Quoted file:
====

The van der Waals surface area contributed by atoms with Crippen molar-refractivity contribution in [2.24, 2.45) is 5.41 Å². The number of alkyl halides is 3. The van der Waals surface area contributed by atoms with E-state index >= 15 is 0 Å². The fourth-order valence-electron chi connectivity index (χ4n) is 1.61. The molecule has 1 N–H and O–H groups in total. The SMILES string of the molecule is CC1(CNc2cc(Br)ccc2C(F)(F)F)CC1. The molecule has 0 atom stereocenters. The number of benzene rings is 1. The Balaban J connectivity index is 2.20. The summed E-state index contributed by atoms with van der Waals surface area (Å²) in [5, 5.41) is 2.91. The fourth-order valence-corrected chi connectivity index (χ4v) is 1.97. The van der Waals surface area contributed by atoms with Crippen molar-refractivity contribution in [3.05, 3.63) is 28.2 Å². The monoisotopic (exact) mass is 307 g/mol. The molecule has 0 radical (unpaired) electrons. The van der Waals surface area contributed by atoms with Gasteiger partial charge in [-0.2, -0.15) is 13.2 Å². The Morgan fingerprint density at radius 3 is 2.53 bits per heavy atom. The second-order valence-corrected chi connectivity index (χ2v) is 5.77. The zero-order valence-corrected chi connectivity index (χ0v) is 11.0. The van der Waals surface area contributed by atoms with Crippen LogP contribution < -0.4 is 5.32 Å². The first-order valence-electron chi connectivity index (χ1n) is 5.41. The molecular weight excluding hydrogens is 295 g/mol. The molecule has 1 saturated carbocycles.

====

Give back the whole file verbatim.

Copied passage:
The van der Waals surface area contributed by atoms with Crippen molar-refractivity contribution in [2.24, 2.45) is 5.41 Å². The number of alkyl halides is 3. The van der Waals surface area contributed by atoms with E-state index >= 15 is 0 Å². The fourth-order valence-electron chi connectivity index (χ4n) is 1.61. The molecule has 1 N–H and O–H groups in total. The SMILES string of the molecule is CC1(CNc2cc(Br)ccc2C(F)(F)F)CC1. The molecule has 0 atom stereocenters. The number of benzene rings is 1. The Balaban J connectivity index is 2.20. The summed E-state index contributed by atoms with van der Waals surface area (Å²) in [5, 5.41) is 2.91. The fourth-order valence-corrected chi connectivity index (χ4v) is 1.97. The van der Waals surface area contributed by atoms with Crippen molar-refractivity contribution in [3.05, 3.63) is 28.2 Å². The monoisotopic (exact) mass is 307 g/mol. The molecule has 0 radical (unpaired) electrons. The van der Waals surface area contributed by atoms with Gasteiger partial charge in [-0.2, -0.15) is 13.2 Å². The Morgan fingerprint density at radius 3 is 2.53 bits per heavy atom. The second-order valence-corrected chi connectivity index (χ2v) is 5.77. The zero-order valence-corrected chi connectivity index (χ0v) is 11.0. The van der Waals surface area contributed by atoms with Crippen LogP contribution < -0.4 is 5.32 Å². The first-order valence-electron chi connectivity index (χ1n) is 5.41. The molecular weight excluding hydrogens is 295 g/mol. The molecule has 1 saturated carbocycles.